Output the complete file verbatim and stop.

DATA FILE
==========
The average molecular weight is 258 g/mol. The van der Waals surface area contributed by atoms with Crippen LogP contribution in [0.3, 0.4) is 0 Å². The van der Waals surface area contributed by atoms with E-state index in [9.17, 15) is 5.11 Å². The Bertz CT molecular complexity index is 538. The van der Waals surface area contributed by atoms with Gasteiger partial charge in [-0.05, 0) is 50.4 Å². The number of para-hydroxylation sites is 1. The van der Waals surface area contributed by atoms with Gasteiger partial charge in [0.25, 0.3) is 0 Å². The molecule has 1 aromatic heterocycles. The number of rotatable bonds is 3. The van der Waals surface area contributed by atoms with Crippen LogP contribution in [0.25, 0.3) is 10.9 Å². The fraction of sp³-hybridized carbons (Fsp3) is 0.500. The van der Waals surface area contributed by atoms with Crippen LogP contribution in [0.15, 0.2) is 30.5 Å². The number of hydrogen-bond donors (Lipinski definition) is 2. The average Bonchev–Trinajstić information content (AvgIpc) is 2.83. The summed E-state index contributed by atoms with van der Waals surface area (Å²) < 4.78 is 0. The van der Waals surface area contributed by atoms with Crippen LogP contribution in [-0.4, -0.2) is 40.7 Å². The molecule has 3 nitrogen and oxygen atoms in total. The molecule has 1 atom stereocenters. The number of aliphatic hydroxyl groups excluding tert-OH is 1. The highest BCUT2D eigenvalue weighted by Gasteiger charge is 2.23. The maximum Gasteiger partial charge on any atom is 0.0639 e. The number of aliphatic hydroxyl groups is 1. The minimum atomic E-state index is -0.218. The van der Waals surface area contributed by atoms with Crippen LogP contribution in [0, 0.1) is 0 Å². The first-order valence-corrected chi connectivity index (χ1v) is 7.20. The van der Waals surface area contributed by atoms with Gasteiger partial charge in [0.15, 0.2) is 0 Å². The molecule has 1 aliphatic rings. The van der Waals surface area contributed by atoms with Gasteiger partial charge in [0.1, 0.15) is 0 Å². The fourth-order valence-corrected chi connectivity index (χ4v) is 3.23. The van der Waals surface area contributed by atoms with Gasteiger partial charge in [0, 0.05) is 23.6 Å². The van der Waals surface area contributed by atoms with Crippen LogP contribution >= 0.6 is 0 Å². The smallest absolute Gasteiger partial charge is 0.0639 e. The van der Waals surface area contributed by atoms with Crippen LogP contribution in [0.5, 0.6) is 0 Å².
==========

The average molecular weight is 258 g/mol. The van der Waals surface area contributed by atoms with Crippen LogP contribution in [0.3, 0.4) is 0 Å². The van der Waals surface area contributed by atoms with E-state index in [9.17, 15) is 5.11 Å². The Bertz CT molecular complexity index is 538. The van der Waals surface area contributed by atoms with Gasteiger partial charge in [-0.05, 0) is 50.4 Å². The number of para-hydroxylation sites is 1. The van der Waals surface area contributed by atoms with Gasteiger partial charge in [0.25, 0.3) is 0 Å². The molecule has 1 aromatic heterocycles. The number of rotatable bonds is 3. The van der Waals surface area contributed by atoms with Crippen LogP contribution in [0.25, 0.3) is 10.9 Å². The fraction of sp³-hybridized carbons (Fsp3) is 0.500. The van der Waals surface area contributed by atoms with Crippen LogP contribution in [0.15, 0.2) is 30.5 Å². The number of hydrogen-bond donors (Lipinski definition) is 2. The average Bonchev–Trinajstić information content (AvgIpc) is 2.83. The summed E-state index contributed by atoms with van der Waals surface area (Å²) < 4.78 is 0. The van der Waals surface area contributed by atoms with Crippen LogP contribution in [-0.4, -0.2) is 40.7 Å². The molecule has 3 nitrogen and oxygen atoms in total. The molecule has 1 atom stereocenters. The number of aliphatic hydroxyl groups excluding tert-OH is 1. The highest BCUT2D eigenvalue weighted by Gasteiger charge is 2.23. The maximum Gasteiger partial charge on any atom is 0.0639 e. The number of aliphatic hydroxyl groups is 1. The minimum atomic E-state index is -0.218. The van der Waals surface area contributed by atoms with Crippen LogP contribution in [0, 0.1) is 0 Å². The first-order valence-corrected chi connectivity index (χ1v) is 7.20. The van der Waals surface area contributed by atoms with Gasteiger partial charge in [0.15, 0.2) is 0 Å². The molecule has 1 aliphatic rings. The van der Waals surface area contributed by atoms with Gasteiger partial charge in [0.1, 0.15) is 0 Å². The fourth-order valence-corrected chi connectivity index (χ4v) is 3.23. The van der Waals surface area contributed by atoms with Gasteiger partial charge in [0, 0.05) is 23.6 Å². The van der Waals surface area contributed by atoms with Crippen LogP contribution >= 0.6 is 0 Å². The smallest absolute Gasteiger partial charge is 0.0639 e. The van der Waals surface area contributed by atoms with Crippen LogP contribution in [0.5, 0.6) is 0 Å².